Tag: emotional health

Busy is a state of mind.

Yes, but you are busy, I get it. Just hear me out. Someone I have a lot of respect for recently asked me about my blog. They were curious why I hadn’t posted an update in a while. I kind of brushed it off with the usual “I’ve just been really busy.” (That’s a cope out, by the way). Without missing a beat they replied matter of factly, “Busy is a state of mind.” I didn’t know what to say and I thought about that statement for hours afterwards. I’m still thinking about it. Busy is a state of mind. Is it really? I mean, I am busy… I think…

If it weren’t for the fact that the person who said this to me is one of the busiest people I’ve ever met, I might not have thought much more of it. My mind has replayed my own current daily agenda over and over as I’ve analyzed that statement for days on end and tried to figure out how I could sneak some more time in to my days.

Photo Creds: Michelle Demuth-Bibb of
http://www.michelledemuthbibb.com/

On a weekly basis, between my two jobs, I work on average 4 days that range from 10-14 hours each and an additional 1-2 days with a more typical 8 hour window. On days or evenings that I’m not working I try to catch up on life, spend some time with my horse, cook up some things in the kitchen, work on my blog, do some culinary related studying and relax my brain. I’m busy. Aren’t I? Aren’t you? Aren’t we all??

Busy is a state of mind. The more I thought about that statement the more I came to understand it, in my own way. Let’s stop for a second and think about what “being busy” really means. When someone says they’re “busy” the connotation is usually a negative one.

Don’t agree? How often do you hear someone exclaim how “busy” they are with a pep in their step and a smile on their face? Never. It doesn’t happen. Busy is usually followed by “I can’t” – “I don’t have time” – “I’m just too busy right now”. At one time or another, we’ve all used “busy” as an excuse. Valid or not. The negative association is strong and as such cultivates feelings of anxiousness and stress; a ball and chain type of mentality. It is indeed a state of mind.

How many of us spend a majority of the day thinking about how much we have to do and how little time we have to do it? I bet it’s more than most of us care to admit. From a mental standpoint, we’ve already set ourselves up to fail. Busy is a word that we need to retrain our brains to think about. On top of everything, some are busy just for the sake of busyness (we all know this person). Others feel like they’re living their life on a hamster wheel, in which case perhaps a step back for a moment of re-evaluation is necessary. You have the power to change your life if you’re truly unhappy with it.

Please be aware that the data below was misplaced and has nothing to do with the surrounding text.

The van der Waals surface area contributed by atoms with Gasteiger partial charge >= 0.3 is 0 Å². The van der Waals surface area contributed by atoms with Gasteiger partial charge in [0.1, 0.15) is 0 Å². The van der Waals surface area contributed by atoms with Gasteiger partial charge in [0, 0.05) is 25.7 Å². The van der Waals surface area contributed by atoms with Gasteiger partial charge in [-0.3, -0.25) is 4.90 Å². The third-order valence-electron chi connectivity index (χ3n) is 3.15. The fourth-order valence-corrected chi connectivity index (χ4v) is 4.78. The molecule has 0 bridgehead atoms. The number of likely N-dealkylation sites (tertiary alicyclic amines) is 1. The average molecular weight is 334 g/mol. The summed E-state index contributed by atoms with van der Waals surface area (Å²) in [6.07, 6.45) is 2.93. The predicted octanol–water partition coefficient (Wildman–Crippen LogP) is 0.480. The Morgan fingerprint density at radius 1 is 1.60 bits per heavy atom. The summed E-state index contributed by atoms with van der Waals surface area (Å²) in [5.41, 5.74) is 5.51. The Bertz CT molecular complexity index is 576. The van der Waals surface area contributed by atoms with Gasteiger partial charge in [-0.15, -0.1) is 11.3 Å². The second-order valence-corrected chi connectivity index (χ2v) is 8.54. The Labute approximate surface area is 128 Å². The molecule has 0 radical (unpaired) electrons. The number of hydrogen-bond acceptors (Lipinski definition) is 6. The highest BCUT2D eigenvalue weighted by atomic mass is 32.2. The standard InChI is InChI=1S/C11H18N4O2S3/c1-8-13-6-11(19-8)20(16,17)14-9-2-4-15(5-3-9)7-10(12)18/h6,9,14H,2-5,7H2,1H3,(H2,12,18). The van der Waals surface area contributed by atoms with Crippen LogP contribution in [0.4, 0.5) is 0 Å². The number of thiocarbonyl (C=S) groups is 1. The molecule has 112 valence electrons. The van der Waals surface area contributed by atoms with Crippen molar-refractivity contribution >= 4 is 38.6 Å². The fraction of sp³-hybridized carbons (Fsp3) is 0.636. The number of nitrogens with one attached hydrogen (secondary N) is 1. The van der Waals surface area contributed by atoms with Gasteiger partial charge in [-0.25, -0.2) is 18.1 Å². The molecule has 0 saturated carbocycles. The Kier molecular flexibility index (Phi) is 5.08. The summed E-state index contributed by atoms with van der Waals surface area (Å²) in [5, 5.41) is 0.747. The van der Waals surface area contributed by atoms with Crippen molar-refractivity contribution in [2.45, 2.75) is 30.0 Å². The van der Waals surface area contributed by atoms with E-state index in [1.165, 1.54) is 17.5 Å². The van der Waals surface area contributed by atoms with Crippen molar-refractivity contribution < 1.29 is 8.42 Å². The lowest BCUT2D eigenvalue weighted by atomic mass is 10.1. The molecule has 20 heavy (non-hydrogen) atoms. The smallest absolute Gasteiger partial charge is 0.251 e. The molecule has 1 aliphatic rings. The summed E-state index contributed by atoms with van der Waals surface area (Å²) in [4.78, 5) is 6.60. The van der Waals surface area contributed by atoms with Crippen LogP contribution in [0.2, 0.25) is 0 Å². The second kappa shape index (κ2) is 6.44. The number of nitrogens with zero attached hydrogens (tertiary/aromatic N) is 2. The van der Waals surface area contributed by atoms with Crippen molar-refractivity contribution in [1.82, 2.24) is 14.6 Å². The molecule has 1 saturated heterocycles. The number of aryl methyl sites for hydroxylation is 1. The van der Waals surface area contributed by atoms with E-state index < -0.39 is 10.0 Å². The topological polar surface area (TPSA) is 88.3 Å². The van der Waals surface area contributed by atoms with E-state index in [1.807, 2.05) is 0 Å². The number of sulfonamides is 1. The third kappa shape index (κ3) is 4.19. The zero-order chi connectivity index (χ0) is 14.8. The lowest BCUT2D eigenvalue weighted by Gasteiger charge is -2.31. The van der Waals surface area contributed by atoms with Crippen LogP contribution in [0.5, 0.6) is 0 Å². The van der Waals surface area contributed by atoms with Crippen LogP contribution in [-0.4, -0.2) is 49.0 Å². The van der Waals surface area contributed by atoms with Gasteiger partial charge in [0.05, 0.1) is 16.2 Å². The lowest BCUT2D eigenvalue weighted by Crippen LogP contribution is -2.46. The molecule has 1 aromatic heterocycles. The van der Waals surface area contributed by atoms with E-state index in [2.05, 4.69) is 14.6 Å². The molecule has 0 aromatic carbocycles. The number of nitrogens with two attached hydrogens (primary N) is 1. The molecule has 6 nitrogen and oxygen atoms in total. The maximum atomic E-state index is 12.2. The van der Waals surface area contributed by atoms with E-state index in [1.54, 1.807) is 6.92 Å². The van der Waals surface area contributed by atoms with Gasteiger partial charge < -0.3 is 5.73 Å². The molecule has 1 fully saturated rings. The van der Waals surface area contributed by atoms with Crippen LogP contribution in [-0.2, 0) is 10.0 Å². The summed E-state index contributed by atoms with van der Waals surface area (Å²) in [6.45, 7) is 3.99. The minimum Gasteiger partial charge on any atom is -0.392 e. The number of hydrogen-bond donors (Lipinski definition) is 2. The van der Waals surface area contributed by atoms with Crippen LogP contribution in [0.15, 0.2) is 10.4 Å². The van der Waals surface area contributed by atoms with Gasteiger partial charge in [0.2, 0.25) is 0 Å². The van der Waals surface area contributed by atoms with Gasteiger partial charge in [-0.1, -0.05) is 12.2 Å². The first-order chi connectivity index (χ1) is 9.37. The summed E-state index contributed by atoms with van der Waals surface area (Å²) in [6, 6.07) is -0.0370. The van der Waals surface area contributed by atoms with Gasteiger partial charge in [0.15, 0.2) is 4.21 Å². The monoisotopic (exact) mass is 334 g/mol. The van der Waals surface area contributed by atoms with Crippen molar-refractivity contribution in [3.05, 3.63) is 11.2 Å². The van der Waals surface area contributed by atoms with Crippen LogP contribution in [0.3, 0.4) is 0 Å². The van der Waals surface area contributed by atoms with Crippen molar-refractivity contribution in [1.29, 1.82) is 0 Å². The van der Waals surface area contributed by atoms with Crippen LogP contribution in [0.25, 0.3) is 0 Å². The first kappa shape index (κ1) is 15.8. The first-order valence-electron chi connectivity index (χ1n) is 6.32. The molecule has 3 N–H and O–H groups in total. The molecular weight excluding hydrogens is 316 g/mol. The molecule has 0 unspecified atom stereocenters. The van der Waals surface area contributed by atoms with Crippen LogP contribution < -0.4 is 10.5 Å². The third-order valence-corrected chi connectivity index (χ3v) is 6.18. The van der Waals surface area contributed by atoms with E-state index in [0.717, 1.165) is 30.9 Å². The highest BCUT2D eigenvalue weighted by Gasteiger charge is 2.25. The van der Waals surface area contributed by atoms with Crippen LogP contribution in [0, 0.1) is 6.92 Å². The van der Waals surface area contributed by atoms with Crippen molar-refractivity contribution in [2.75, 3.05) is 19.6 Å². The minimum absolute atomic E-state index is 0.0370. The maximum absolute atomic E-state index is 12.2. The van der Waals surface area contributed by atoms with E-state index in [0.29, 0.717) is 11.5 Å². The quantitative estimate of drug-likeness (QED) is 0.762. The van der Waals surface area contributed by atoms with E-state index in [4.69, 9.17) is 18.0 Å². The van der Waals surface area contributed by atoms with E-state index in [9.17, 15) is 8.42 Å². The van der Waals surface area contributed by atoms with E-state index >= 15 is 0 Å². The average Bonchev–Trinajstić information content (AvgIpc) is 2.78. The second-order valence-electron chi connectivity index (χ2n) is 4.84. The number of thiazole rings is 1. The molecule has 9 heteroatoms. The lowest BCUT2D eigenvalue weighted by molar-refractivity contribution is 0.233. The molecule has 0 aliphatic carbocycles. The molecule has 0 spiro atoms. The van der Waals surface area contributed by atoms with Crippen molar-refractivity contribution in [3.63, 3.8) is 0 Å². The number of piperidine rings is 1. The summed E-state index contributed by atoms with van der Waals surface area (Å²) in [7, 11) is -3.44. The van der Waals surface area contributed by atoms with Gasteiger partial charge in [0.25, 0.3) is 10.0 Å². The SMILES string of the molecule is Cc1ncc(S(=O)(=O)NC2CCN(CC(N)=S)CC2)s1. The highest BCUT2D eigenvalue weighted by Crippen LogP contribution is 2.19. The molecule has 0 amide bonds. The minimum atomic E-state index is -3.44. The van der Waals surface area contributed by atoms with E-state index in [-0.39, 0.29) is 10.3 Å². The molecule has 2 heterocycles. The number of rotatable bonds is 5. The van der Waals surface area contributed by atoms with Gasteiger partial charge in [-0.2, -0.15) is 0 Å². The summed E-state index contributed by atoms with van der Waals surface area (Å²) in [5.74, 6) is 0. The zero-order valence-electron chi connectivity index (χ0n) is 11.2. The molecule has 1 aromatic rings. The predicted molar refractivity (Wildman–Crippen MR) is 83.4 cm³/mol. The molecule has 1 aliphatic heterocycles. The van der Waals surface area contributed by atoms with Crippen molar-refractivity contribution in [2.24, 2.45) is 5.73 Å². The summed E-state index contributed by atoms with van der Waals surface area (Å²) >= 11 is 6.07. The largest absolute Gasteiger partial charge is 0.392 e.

Shortly after, I was discussing the subject with a friend. He agreed. Most of us have a lot on our plate, and I’m not taking that fact away from anyone, but the manner in which you approach that fact can really dictate how you live – and how much enjoyment you get out of – your life. How many of us go into a frenzy when we have a list of things that need to be done?

By most standards, yes, I am busy. You are busy. We’re all busy. But maybe it’s not about cramming more hours into the day – that’s impossible, by the way – or cutting corners – which, for me, isn’t and hasn’t ever been an option I can live with anyway.

If we really stop to think, a lot of us can probably come up with at least one way we can make our productive hours, well, more productive. I’m not saying you should always be in the “go gear”; I strongly believe in the importance of giving our bodies and minds a chance to recharge, ideally, on a daily basis… even if it’s just a couple of minutes at the end of a long day. We should, however, make sure that the times we are “on” are put to the best uses possible.

When faced with the dilemma of what to tackle next out of a list of options, I’ve started mentally rating them on a scale of one to five, with one being the most important and five the least. Sometimes laundry takes precedent, other times a book (or bed) does. It’s helped me prioritize and realize what’s the most important in that moment (point in case: sometimes it’s clean clothes, other times it’s a well rested mind). To be fair, that’s dumbing it down a bit but I’ve started using this strategy for almost everything and I’ve found that sometimes, the most trivial things are the ones I need the most help deciding between.

Don’t get me wrong, life is undeniably overwhelming but we all have a choice to make it more or less so. If you can re-wire your brain to think about your life and the responsibilities there-in differently, I really believe it will make a huge difference. You might find that you’re more productive and that you do indeed have some extra time to spend on things you feel you don’t currently have the time for or maybe you’re already at 100% efficiency and you don’t see any changes at all on that front (I think you will).

If nothing else, with time and persistence, a little conscious re-wiring will most certainly improve your mental and emotional well-being. The trickle down impact of which can not be overstated.